Another option would be to place her for Respite so you can get a break
Helpful Answer (2)
Report

cetude, yes, we walk around the park almost every day or the Mall if its too hot. I just have to watch she doesn't fall. A broken hip is the last thing we need. She wet the bed last night for first time. I know she felt very bad about it. When she can say a few words she says she is doing her best. I tell her its not her fault. I had a plastic sheet over the mattress so I just have to wash her and the sheets. I will try the cocoa. Thanks.
Helpful Answer (0)
Report

Even as a nurse, my husband displays most of your wife's habits, however short of tying her up so you can sleep (do not do this!), better start thinking of alternatives for where she can live. There are group homes (a private home which allows ten people), or a facility with memory care. Staff is awake at night to handle dementia persons who wander. Their biological clock is off due to the dementia, so do not blame your wife for her condition. Yes, it is very taxing to be a caregiver, so I suggest a support group where you can hear others stories, and yes, you could turn off the water at a house turn on-off handle. It is found at the front or back of you house. If you have gas those need to be disconnected. Take the knobs off an electrical stove and mainly use a microwave for cooking dinners. Also ask her doctor if he/she can prescribe a tiny muscle relaxant. Don't give antihistamines like Benadryl because her memory will be even more affected. Do the best you can Warren, and when it gets too much for you, let professionals take over. There is no shame in asking for help, and I am so very glad you found this website to vent your concerns and frustrations. I am with you 100% percent! This illness will not last forever and soon her symptoms will fade, she will not remember you, won't be able to speak or move and then death follows. So love her for the time she has left and try to see some humor in the things she does. My husband started using the wastebasket in the bathroom to deposit his toilet paper. It smelled. Then we recently moved to a much smaller apt., I put the wastebasket in the cabinet below the sink, and now he puts the paper in the toilet. Try creative thinking about where to put objects so she won't move them, and know her mind is trying its best to get "organized", and doesn't know why she get scolded for "helping" you. My husband was very organized, could fly and take apart a B-747, so one can only imagine how his brain is trying to organize things. All I can do is tell him to stop trying to "help" me, and give him little jobs I know he can handle. Keep your wife busy. She is doing the best she can with what brain power she has left. My prayers are with you!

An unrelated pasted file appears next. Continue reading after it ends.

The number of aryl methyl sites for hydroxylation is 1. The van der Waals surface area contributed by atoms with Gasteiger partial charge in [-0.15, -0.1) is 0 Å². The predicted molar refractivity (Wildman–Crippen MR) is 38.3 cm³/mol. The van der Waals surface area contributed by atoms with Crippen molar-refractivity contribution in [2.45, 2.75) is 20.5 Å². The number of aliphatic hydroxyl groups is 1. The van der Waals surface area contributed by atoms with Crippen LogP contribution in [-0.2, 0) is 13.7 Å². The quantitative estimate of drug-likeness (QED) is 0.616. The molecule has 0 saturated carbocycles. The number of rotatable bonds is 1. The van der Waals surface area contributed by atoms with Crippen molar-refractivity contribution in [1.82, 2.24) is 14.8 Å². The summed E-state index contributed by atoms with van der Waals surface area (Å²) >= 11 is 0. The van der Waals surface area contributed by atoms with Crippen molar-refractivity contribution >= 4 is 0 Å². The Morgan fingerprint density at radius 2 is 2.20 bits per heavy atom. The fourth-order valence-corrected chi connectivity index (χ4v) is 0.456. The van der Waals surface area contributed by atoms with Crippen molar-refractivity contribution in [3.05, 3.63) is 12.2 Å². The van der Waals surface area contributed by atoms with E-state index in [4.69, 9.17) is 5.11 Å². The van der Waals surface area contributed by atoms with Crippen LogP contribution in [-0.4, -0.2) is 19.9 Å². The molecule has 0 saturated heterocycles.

Helpful Answer (3)
Report

very good suggestions.
Address these behavior with her.doctor and the stressors.causing with you.
LadyMiller
Hope you have psychiatrist.
Since you state dr does not want her in nsghome. I assume you have asked about placement for her.
Does the doctor have a legitimate reason for insisting on you and your family to suffer abuse? You said she verbally abused your daughter. I hope she is an adult. Sorry, but this scenario is not example and inappropiate to raise a child in. Enviroment only to teach a child to be a subject of abuse.
Has the subject of treatment inpatient behavior modification. Bless you. But, personally disorder or not. Psychological abuse results in longstanding detramental self images.